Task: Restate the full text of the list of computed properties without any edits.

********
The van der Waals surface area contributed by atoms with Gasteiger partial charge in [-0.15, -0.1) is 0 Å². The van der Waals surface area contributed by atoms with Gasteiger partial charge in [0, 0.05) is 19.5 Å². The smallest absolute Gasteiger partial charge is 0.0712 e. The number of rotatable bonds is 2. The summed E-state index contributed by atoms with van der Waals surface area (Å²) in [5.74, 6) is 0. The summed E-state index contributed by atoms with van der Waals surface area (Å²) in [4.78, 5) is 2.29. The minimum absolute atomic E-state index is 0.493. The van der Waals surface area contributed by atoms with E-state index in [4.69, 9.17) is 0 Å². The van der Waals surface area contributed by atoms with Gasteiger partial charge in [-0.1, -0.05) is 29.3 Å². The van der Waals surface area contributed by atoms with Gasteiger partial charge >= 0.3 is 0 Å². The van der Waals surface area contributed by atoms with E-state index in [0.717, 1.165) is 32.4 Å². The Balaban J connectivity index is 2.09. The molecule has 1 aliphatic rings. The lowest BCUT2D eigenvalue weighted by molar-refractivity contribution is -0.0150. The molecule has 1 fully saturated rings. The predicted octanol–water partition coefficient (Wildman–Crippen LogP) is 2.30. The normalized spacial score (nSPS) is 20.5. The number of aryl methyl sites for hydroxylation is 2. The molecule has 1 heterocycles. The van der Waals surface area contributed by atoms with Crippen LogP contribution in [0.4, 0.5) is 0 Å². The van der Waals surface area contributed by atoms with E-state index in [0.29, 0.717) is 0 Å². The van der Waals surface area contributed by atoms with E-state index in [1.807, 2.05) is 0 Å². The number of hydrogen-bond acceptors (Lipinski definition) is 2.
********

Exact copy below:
The van der Waals surface area contributed by atoms with Gasteiger partial charge in [-0.15, -0.1) is 0 Å². The van der Waals surface area contributed by atoms with Gasteiger partial charge in [0, 0.05) is 19.5 Å². The smallest absolute Gasteiger partial charge is 0.0712 e. The number of rotatable bonds is 2. The summed E-state index contributed by atoms with van der Waals surface area (Å²) in [5.74, 6) is 0. The summed E-state index contributed by atoms with van der Waals surface area (Å²) in [4.78, 5) is 2.29. The minimum absolute atomic E-state index is 0.493. The van der Waals surface area contributed by atoms with E-state index in [4.69, 9.17) is 0 Å². The van der Waals surface area contributed by atoms with Gasteiger partial charge in [-0.1, -0.05) is 29.3 Å². The van der Waals surface area contributed by atoms with Gasteiger partial charge >= 0.3 is 0 Å². The van der Waals surface area contributed by atoms with E-state index in [0.717, 1.165) is 32.4 Å². The Balaban J connectivity index is 2.09. The molecule has 1 aliphatic rings. The lowest BCUT2D eigenvalue weighted by molar-refractivity contribution is -0.0150. The molecule has 1 fully saturated rings. The predicted octanol–water partition coefficient (Wildman–Crippen LogP) is 2.30. The normalized spacial score (nSPS) is 20.5. The number of aryl methyl sites for hydroxylation is 2. The molecule has 1 heterocycles. The van der Waals surface area contributed by atoms with Crippen LogP contribution in [0.4, 0.5) is 0 Å². The van der Waals surface area contributed by atoms with E-state index in [0.29, 0.717) is 0 Å². The van der Waals surface area contributed by atoms with E-state index in [1.807, 2.05) is 0 Å². The number of hydrogen-bond acceptors (Lipinski definition) is 2.